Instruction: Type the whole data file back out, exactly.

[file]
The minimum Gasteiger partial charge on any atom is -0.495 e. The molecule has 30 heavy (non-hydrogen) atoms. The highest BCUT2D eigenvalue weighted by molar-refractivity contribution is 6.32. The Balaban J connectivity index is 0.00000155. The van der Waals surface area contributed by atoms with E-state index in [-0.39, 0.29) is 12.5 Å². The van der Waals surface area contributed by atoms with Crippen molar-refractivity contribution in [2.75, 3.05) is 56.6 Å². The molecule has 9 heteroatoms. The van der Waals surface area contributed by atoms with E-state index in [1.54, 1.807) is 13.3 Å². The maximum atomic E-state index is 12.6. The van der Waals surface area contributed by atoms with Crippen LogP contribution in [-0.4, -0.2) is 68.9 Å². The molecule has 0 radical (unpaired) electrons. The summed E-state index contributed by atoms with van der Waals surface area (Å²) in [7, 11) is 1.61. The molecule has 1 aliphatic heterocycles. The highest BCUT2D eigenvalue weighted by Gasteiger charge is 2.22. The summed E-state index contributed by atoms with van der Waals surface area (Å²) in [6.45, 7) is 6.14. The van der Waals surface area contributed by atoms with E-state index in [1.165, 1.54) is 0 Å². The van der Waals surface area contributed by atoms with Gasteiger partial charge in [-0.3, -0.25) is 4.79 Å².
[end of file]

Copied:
The minimum Gasteiger partial charge on any atom is -0.495 e. The molecule has 30 heavy (non-hydrogen) atoms. The highest BCUT2D eigenvalue weighted by molar-refractivity contribution is 6.32. The Balaban J connectivity index is 0.00000155. The van der Waals surface area contributed by atoms with E-state index in [-0.39, 0.29) is 12.5 Å². The van der Waals surface area contributed by atoms with Crippen molar-refractivity contribution in [2.75, 3.05) is 56.6 Å². The molecule has 9 heteroatoms. The van der Waals surface area contributed by atoms with E-state index in [1.54, 1.807) is 13.3 Å². The maximum atomic E-state index is 12.6. The van der Waals surface area contributed by atoms with Crippen LogP contribution in [-0.4, -0.2) is 68.9 Å². The molecule has 0 radical (unpaired) electrons. The summed E-state index contributed by atoms with van der Waals surface area (Å²) in [7, 11) is 1.61. The molecule has 1 aliphatic heterocycles. The highest BCUT2D eigenvalue weighted by Gasteiger charge is 2.22. The summed E-state index contributed by atoms with van der Waals surface area (Å²) in [6.45, 7) is 6.14. The van der Waals surface area contributed by atoms with E-state index in [1.165, 1.54) is 0 Å². The van der Waals surface area contributed by atoms with Gasteiger partial charge in [-0.3, -0.25) is 4.79 Å².